7. Janet Yellen speaks: Thursday, 21:00. Federal Reserve Chair Janet Yellen speaks at the University of Massachusetts. She may refer to the Federal Reserve’s decision to maintain rates and talk about a new timetable for the long awaited rate hike. Market volatility is expected as always. Yellen has kept quiet in the two months preceding the decision, but certainly had interesting things to say at the accompanying presser.
    8. US GDP data: Friday, 12:30. The U.S. economy grew by 3.7% in Q2, according to the second publication. This release was a significant improvement in comparison to the initial publication and gave a boost to the greenback. In the third and final release, this figure is expected to be confirmed.


    the source
    Trading blogs || My blog

  3. #3
    Senior Member 1Finance's Avatar
    Join Date
    Feb 2014
    Posts
    1,519
    Blog Entries
    340

    Goldman Sachs: No Rate Hike Until Mid-2016

    Weekly Outlook: 2015, September 20 - 27-goldman_sachs_expands_in_warsaw_1.jpg

    Q: Is October on the table?

    A: Not really. We believe that Chair Yellen’s baseline since the June meeting has been a December liftoff, and it would be very unnatural for her to pull forward given the information received in the meantime. Besides, there is only one round of monthly economic data on the calendar before then. Last but not least, the logistics are daunting. There will not be a fresh SEP, and the committee would need to announce an impromptu press conference in the October 29 FOMC statement announcing the rate hike itself; an earlier addition of a press conference to the calendar does not work because this would lead the market to conclude that the FOMC has decided to hike, without any room for explanation at that point. This all seems too sudden and dramatic for a Committee that, we think, would like the first hike to be as unexciting as possible.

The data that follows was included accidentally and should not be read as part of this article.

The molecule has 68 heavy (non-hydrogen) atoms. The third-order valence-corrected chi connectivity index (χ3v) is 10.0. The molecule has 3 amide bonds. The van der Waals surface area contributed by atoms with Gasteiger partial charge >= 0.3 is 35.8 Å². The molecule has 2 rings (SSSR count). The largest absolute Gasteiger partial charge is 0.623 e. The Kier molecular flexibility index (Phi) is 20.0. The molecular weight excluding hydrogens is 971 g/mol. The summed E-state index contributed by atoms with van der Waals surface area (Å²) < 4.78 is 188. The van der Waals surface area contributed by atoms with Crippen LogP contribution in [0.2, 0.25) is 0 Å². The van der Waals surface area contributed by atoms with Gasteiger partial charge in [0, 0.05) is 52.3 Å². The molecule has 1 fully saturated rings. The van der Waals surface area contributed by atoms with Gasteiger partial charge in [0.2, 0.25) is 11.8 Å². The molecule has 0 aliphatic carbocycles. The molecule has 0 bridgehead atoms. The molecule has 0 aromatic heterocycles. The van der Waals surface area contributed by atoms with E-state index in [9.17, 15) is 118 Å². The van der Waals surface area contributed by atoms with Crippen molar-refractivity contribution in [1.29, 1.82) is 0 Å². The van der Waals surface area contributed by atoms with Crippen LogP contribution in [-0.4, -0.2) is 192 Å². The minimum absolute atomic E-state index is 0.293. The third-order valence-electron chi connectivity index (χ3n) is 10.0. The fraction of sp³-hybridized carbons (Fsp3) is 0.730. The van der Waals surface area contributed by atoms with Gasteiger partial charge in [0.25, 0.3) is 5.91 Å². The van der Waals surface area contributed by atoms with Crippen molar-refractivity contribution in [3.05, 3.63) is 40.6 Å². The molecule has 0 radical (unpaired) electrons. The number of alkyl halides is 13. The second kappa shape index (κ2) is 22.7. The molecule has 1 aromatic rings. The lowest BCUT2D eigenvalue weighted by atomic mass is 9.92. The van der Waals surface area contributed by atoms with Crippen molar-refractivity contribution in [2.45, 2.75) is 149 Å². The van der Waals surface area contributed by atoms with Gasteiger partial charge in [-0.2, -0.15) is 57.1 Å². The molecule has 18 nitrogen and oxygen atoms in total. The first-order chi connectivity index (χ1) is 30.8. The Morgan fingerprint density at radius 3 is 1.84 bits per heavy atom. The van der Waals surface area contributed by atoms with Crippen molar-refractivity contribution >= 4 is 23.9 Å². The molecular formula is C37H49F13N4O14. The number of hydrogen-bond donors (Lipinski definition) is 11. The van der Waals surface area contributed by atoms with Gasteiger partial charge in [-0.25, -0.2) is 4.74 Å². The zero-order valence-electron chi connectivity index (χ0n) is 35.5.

Q: What could shift the liftoff into 2016?

    A: Although we expect the conditions for liftoff regarding employment, inflation, and financial conditions to be in place by December, there is some risk of disappointment in each of them. Missing on any one of them would call December into question, missing on more than one would almost certainly shift liftoff into 2016. Regarding growth and employment, the data looked quite solid until recently but the early information for September has been weak so far. As shown in Exhibit 1, the average of the New York Empire State and Philly Fed index in September fell to the lowest level since the 2011 recession scare, and consumer sentiment also weakened significantly. These are all volatile indicators that could bounce back quickly, but we would put at least a bit of weight on the possibility that they indicate a larger-than-expected drag from the recent tightening in financial conditions and the weakness in global growth.

    Finally, regarding financial conditions, our baseline expectation is an easing but the uncertainty is significant as always. And at least so far, the response of the financial markets to the FOMC—especially the sharp selloff in the stock market—has probably disappointed the committee’s expectations.

    the source
    Last edited by 1Finance; 09-20-2015 at 06:30 PM.
    Trading blogs || My blog

Tags for this Thread

Bookmarks

Posting Permissions

  • You may not post new threads
  • You may not post replies
  • You may not post attachments
  • You may not edit your posts
  •